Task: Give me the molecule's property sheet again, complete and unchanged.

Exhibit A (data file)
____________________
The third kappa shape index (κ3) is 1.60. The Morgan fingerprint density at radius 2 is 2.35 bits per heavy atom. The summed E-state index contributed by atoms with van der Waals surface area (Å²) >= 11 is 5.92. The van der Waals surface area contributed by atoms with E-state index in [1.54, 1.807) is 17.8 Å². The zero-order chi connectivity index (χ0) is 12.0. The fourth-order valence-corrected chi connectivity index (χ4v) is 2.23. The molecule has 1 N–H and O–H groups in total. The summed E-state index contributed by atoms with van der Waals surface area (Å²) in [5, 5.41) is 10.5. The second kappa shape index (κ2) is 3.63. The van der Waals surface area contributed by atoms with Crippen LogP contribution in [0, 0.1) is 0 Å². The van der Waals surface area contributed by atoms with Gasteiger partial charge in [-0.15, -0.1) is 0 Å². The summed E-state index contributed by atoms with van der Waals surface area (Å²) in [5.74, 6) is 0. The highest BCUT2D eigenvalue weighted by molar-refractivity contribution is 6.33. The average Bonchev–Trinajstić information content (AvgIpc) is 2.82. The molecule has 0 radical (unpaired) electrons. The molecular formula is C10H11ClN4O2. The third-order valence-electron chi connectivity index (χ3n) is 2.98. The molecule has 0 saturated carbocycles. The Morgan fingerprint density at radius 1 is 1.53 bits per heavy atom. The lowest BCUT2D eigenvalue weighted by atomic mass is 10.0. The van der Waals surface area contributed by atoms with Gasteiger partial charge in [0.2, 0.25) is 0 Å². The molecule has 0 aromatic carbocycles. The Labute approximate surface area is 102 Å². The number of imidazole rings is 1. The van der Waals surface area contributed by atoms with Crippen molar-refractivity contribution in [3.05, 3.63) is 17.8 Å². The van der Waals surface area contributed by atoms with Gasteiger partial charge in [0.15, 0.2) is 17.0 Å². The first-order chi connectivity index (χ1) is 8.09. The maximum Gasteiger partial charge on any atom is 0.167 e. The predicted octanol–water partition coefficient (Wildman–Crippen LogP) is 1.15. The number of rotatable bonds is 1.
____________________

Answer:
The third kappa shape index (κ3) is 1.60. The Morgan fingerprint density at radius 2 is 2.35 bits per heavy atom. The summed E-state index contributed by atoms with van der Waals surface area (Å²) >= 11 is 5.92. The van der Waals surface area contributed by atoms with E-state index in [1.54, 1.807) is 17.8 Å². The zero-order chi connectivity index (χ0) is 12.0. The fourth-order valence-corrected chi connectivity index (χ4v) is 2.23. The molecule has 1 N–H and O–H groups in total. The summed E-state index contributed by atoms with van der Waals surface area (Å²) in [5, 5.41) is 10.5. The second kappa shape index (κ2) is 3.63. The van der Waals surface area contributed by atoms with Crippen LogP contribution in [0, 0.1) is 0 Å². The van der Waals surface area contributed by atoms with Gasteiger partial charge in [-0.15, -0.1) is 0 Å². The summed E-state index contributed by atoms with van der Waals surface area (Å²) in [5.74, 6) is 0. The highest BCUT2D eigenvalue weighted by molar-refractivity contribution is 6.33. The average Bonchev–Trinajstić information content (AvgIpc) is 2.82. The molecule has 0 radical (unpaired) electrons. The molecular formula is C10H11ClN4O2. The third-order valence-electron chi connectivity index (χ3n) is 2.98. The molecule has 0 saturated carbocycles. The Morgan fingerprint density at radius 1 is 1.53 bits per heavy atom. The lowest BCUT2D eigenvalue weighted by atomic mass is 10.0. The van der Waals surface area contributed by atoms with Gasteiger partial charge in [0.2, 0.25) is 0 Å². The molecule has 0 aromatic carbocycles. The Labute approximate surface area is 102 Å². The number of imidazole rings is 1. The van der Waals surface area contributed by atoms with Crippen molar-refractivity contribution in [3.05, 3.63) is 17.8 Å². The van der Waals surface area contributed by atoms with Gasteiger partial charge in [0.15, 0.2) is 17.0 Å². The first-order chi connectivity index (χ1) is 8.09. The maximum Gasteiger partial charge on any atom is 0.167 e. The predicted octanol–water partition coefficient (Wildman–Crippen LogP) is 1.15. The number of rotatable bonds is 1.